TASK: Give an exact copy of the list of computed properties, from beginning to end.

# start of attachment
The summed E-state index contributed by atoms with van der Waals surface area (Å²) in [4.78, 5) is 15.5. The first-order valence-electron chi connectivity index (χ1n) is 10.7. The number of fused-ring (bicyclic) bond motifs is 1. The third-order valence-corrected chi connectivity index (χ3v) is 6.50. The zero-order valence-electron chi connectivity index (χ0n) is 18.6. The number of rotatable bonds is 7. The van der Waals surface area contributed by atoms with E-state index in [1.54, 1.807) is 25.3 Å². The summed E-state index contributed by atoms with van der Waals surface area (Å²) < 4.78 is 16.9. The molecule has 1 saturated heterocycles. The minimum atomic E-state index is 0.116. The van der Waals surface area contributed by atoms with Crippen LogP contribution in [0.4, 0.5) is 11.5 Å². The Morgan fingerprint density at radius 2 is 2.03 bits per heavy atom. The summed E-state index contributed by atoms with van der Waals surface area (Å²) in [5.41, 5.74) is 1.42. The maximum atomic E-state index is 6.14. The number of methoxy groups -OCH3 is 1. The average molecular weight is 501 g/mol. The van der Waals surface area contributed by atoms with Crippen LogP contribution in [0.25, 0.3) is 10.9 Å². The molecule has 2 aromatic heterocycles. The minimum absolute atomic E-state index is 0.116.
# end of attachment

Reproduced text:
The summed E-state index contributed by atoms with van der Waals surface area (Å²) in [4.78, 5) is 15.5. The first-order valence-electron chi connectivity index (χ1n) is 10.7. The number of fused-ring (bicyclic) bond motifs is 1. The third-order valence-corrected chi connectivity index (χ3v) is 6.50. The zero-order valence-electron chi connectivity index (χ0n) is 18.6. The number of rotatable bonds is 7. The van der Waals surface area contributed by atoms with E-state index in [1.54, 1.807) is 25.3 Å². The summed E-state index contributed by atoms with van der Waals surface area (Å²) < 4.78 is 16.9. The molecule has 1 saturated heterocycles. The minimum atomic E-state index is 0.116. The van der Waals surface area contributed by atoms with Crippen LogP contribution in [0.4, 0.5) is 11.5 Å². The Morgan fingerprint density at radius 2 is 2.03 bits per heavy atom. The summed E-state index contributed by atoms with van der Waals surface area (Å²) in [5.41, 5.74) is 1.42. The maximum atomic E-state index is 6.14. The number of methoxy groups -OCH3 is 1. The average molecular weight is 501 g/mol. The van der Waals surface area contributed by atoms with Crippen LogP contribution in [0.25, 0.3) is 10.9 Å². The molecule has 2 aromatic heterocycles. The minimum absolute atomic E-state index is 0.116.